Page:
My Week 2 – Smokehouses and Country Vets

Sunday, When Ken and I Have Yet Another Fascinating Conversation:

When we’re driving in the car together, Ken and I often have fascinating conversations about the things we see. I like talking to Ken more than pretty much anyone I know, because we can talk about anything with complete seriousness. Like this:

Ken: Did you see the barn we just passed? There’s a big sign on it that says “Smoke Barn”. I wonder why.
Me: You mean “Why is it a Smoke Barn?” or “Why label it?” Because to answer the first question, most likely because things get smoked in it, tobacco leaves for instance. Or maybe it’s where people who work on the farm are allowed to smoke.
Ken: No, I mean why put a sign on it? If it’s YOUR Smoke Barn, why tell other people about it?
Me: Maybe the owner is really proud of it and wants people to know that he finally reached his goal of owning a Smoke Barn.
Ken: It just seems weird.
Me: Maybe it’s a liability thing, like for insurance. In case someone breaks into the barn, gets overcome by the smoke and dies, their family can’t sue you because you warned people that it was a Smoke Barn.
Ken: I think that if you break into a Smoke Barn and die, it was pretty much your own fault.
Me: I don’t know about that—I remember hearing about a robber who was on the roof of a house trying to break in when he fell through the skylight and broke his back. He sued the owners for having a faulty skylight and won.
Ken: That’s crazy.
Me: Maybe they should have put a sign on it.

Tuesday, The Day I Pretend To Be A Country Vet:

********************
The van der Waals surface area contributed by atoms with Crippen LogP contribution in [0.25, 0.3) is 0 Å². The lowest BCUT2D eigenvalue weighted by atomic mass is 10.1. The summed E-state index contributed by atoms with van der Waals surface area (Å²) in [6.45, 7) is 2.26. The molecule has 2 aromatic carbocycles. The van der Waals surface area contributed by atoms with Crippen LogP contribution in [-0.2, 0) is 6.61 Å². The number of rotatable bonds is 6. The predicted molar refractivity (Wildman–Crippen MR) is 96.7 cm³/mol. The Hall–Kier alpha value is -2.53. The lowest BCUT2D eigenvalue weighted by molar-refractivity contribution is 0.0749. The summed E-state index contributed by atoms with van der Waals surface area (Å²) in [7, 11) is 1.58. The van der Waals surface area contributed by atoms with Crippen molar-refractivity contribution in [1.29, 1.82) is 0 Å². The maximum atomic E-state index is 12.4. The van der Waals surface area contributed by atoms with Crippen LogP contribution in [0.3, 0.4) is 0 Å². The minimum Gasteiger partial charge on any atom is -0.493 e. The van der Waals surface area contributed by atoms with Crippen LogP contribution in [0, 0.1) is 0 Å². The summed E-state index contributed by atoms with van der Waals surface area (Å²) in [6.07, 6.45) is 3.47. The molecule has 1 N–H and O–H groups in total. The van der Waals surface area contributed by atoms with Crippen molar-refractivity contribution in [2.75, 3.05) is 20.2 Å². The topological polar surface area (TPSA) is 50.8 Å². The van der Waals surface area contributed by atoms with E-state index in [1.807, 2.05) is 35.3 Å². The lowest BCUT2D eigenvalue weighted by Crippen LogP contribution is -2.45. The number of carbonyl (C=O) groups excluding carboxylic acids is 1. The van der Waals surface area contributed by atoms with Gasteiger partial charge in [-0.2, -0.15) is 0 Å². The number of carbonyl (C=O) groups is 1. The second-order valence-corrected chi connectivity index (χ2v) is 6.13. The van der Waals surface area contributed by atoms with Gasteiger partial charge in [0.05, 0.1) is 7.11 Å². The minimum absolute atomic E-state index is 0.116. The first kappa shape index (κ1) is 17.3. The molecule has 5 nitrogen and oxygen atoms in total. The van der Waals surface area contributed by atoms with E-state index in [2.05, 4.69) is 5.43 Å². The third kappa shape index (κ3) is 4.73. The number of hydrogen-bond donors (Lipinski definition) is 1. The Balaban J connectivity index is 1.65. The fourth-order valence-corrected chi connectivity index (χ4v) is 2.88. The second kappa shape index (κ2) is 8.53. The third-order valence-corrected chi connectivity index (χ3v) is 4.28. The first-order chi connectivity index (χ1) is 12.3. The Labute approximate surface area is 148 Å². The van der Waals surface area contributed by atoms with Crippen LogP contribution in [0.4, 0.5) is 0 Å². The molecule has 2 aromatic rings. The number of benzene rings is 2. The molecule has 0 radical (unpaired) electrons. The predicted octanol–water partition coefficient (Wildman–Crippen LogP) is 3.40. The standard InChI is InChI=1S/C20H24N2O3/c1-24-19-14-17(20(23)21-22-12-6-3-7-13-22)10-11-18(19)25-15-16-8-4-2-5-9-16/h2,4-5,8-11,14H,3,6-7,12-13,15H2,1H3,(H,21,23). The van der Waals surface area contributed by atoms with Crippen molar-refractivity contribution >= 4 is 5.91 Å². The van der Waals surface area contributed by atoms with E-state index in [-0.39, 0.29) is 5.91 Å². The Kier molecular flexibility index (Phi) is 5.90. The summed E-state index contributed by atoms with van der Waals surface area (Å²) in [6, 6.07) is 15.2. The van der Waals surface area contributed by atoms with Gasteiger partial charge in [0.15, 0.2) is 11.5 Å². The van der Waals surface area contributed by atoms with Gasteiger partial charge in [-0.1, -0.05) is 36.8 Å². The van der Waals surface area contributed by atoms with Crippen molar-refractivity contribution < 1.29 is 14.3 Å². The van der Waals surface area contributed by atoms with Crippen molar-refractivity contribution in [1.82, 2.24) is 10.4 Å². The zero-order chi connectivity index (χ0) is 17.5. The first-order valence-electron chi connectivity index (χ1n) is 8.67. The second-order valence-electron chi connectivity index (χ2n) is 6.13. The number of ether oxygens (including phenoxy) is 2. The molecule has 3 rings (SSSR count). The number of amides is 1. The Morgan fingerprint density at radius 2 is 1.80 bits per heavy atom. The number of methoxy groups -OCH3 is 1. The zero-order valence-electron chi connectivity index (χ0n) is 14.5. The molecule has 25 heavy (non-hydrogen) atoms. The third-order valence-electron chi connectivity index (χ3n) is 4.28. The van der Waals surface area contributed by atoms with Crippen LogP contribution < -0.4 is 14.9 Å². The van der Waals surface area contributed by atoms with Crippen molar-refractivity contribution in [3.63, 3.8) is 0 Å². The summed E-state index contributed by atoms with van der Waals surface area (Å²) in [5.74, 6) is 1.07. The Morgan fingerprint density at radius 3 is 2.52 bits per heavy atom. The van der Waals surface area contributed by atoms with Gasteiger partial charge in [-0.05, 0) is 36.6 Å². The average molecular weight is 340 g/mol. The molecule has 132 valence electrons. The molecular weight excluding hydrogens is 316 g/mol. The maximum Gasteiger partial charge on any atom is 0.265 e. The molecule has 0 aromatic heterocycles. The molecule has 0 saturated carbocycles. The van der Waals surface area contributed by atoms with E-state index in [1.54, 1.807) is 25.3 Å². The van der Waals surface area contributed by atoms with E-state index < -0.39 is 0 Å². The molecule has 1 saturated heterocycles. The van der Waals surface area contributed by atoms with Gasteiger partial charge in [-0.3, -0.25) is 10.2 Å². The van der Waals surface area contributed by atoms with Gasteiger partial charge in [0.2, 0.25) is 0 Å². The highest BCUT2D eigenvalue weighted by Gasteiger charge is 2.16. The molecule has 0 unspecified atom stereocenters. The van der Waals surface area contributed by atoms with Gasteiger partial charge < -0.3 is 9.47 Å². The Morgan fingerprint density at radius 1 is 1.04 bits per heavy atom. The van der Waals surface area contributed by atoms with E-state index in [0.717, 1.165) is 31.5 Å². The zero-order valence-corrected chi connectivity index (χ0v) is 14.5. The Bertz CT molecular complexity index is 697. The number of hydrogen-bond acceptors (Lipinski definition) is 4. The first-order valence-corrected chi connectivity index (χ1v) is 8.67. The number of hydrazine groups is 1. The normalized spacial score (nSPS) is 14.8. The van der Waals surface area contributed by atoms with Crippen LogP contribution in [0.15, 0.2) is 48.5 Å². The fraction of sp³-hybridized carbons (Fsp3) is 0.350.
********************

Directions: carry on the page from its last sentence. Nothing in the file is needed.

So I was reading the latest issue of my favourite magazine “Country Living”, because I live in the country but need help, because I’m not really a “country” person and this magazine helps me figure out how to decorate and cook in various countrified ways that make me feel like I can keep up with the other country people around here, although technically I live in a village with a gas station, a video store, and two restaurants. I say two, but there is a currently a plaza being built on the edge of town which is, like, two blocks from my house, featuring another gas station as well as a Pizza Pizza store and a Country Style Donuts place, because of course what every small village needs is national franchises that will run local businesses into the ground. I’m going to digress from my Country Living opening and complain for a minute about the new plaza because a) it’s been under construction for over a year and at this point I’m convinced that the owners only work on it when they win money at the Woodstock casino, and b) we already have some great restaurants in town as well as a gas station called the Diva (a tremendously cool name, right?) run by this lovely East Indian family, as opposed to drag queens which would also be fabulous, and which has amazingly cheap gas as well as dollar store stuff. These people are all local and I will NEVER buy anything from the new plaza. (Unless the gas station is full-serve because I hate pumping my own gas. I would like to be more loyal, but the truth is, I can be pretty mercenary when it comes to avoiding getting gasoline on my shoes.)